Roundabout a possible fix for Huntington/Commerce

The intersection of Huntington Street and Commerce Drive could be home to a roundabout as city officials consider options in easing the traffic burden in that area.

The intersection of Huntington Street and Commerce Drive could be home to a roundabout as city officials consider options in easing the traffic burden in that area.

Brian Gioiele / Hearst Connecticut Media

City officials may be coming around to the idea of building a roundabout to curb traffic backups at the intersection of Huntington Street and Commerce Drive.

Eric McPhearson, chair of the Board of Aldermen’s Street Committee, placed the idea on the committee’s Oct. 15 agenda with, he said, the hope of at least starting a conversation on the benefits and what steps need to be taken if the idea gained support.

“This is something that we know is a long way out, if we even decide to go in this direction, but we need to start this process,” said McPhearson.

A roundabout, also known as a rotary, is a type of circular intersection where traffic flows in one direction around a central island. Supporters say it keeps traffic moving and reduces backups.

Shelton Police Lt. Robert Koslowsky said that backups, not accidents, were a problem at the intersection especially during the morning and afternoon rush hours.

“Rotaries work, and that location is screaming for one,” said Shelton Police Officer David Eldridge, who supported the idea during his unsuccessful election run for the Planning and Zoning Commission. “I commend the board and encourage them to follow through. With the increased traffic from development, this would be a win for the people of Shelton.”

McPhearson said that the aldermen’s Street and Public Health and Safety committees have broached the option before but nothing ever went past the discussion stage.

“I wanted to get this on (the Oct. 15 agenda) to get the discussion going ...because this is going to be a huge undertaking,” he said.

The committee has asked the city engineer and assistant superintendent of highways and bridges to look into the next steps; after that, the city could hire an architect and go out to bid for designs if there is support.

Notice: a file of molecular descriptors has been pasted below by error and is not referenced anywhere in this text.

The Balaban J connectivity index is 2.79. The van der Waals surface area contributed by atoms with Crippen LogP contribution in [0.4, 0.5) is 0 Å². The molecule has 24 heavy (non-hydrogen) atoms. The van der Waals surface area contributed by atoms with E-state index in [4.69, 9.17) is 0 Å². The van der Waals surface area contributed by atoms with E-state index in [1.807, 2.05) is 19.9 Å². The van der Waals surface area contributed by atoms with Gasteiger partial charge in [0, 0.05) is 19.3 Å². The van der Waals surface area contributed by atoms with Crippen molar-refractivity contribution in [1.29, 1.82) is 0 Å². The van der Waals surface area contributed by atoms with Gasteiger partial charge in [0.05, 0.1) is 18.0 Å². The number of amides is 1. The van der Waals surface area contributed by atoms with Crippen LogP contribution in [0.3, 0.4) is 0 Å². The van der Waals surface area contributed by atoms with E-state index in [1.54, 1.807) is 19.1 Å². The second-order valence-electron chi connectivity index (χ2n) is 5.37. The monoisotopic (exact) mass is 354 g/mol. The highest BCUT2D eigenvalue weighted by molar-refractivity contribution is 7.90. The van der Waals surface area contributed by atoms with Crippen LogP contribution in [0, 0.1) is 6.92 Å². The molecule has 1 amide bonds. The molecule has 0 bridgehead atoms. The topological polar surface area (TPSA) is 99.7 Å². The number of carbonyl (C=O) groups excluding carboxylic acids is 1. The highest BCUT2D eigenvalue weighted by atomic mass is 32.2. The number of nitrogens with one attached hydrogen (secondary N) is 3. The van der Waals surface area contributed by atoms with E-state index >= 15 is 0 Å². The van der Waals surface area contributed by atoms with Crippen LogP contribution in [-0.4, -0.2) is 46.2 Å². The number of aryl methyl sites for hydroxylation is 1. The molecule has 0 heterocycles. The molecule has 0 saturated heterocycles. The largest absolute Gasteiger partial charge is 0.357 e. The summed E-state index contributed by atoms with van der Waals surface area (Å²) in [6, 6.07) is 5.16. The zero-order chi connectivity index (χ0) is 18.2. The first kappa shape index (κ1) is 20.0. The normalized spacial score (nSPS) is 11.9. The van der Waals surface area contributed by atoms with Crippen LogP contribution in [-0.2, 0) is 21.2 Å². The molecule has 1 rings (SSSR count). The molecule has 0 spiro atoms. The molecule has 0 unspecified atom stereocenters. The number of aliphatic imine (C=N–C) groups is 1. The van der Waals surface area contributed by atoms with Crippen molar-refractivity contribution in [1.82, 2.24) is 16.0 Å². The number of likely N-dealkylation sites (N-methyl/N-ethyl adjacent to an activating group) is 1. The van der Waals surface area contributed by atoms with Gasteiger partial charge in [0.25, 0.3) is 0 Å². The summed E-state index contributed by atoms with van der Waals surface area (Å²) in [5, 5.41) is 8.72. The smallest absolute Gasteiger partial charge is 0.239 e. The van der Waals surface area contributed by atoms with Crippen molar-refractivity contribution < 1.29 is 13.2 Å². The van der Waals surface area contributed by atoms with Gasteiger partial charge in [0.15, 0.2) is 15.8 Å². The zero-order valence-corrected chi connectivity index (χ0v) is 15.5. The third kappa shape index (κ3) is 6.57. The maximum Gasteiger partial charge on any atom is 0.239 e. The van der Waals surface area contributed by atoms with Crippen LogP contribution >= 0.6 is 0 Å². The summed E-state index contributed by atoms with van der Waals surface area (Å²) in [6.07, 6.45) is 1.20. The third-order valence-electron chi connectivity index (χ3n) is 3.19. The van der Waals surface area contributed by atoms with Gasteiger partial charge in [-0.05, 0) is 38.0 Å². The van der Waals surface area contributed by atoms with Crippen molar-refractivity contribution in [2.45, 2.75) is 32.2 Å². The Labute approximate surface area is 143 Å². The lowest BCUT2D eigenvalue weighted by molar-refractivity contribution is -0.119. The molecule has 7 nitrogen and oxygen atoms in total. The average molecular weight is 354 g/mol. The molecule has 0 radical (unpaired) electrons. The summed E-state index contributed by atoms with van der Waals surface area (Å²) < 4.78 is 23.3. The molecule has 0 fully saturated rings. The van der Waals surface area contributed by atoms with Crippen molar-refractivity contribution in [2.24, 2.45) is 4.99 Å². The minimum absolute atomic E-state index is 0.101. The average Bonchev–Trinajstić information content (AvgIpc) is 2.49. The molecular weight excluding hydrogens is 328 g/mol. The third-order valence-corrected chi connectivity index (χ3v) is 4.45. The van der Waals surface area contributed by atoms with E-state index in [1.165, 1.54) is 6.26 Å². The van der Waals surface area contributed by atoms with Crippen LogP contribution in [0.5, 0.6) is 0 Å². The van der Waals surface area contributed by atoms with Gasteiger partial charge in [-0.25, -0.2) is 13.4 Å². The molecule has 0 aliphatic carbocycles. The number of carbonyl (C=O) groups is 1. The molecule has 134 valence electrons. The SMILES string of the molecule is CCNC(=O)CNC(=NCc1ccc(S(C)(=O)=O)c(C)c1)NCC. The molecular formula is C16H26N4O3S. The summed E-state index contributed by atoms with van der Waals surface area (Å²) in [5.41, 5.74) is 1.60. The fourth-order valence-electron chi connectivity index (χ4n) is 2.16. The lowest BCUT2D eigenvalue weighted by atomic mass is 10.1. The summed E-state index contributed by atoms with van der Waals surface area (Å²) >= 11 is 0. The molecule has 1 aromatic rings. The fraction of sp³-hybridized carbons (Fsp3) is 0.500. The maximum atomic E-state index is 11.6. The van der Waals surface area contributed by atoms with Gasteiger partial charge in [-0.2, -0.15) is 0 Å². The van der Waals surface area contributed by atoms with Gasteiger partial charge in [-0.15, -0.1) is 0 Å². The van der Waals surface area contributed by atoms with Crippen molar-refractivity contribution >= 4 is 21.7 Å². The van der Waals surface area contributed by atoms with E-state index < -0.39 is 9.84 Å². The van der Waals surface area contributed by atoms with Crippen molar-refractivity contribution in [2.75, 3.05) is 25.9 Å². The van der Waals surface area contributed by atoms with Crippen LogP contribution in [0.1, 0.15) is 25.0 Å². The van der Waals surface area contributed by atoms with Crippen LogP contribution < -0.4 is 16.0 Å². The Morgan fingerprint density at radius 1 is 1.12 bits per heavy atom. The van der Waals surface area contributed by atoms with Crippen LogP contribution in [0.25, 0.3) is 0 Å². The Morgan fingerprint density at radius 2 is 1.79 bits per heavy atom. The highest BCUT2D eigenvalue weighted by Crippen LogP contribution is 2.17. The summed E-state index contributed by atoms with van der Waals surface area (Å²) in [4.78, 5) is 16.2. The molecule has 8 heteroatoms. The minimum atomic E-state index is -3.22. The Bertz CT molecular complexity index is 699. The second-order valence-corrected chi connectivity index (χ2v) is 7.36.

McPhearson said input would be needed from the Board of Aldermen, Highways and Bridges, corporation counsel and the mayor’s office. McPhearson also said the abutting property owners — Aquarion Water Co. and the Scintos — would have to be approached, considering the roundabout construction would most probably encroach on land owned by one or both.

“(The roundabout) is going to have to be quite large,” said McPhearson, adding that the construction would need to be similar to the version at Exit 47 off the Merritt Parkway. “We are probably going to have to do that here because you have a lot of trucks that drive up that way.”

Most of the funding for the project, McPhearson said, would come from the state’s Local Transportation Capital Improvement Program, which sends funds to urbanized area municipal governments in lieu of federal funds normally available through federal transportation legislation.

“There are so many questions, it is best to start the process now,” said McPhearson. “This will not be an easy task, but we have to start somewhere. If it’s going to be done, it has to be done right. The mayor always says, at the end of the day, you have to be right. This is definitely worth looking into.”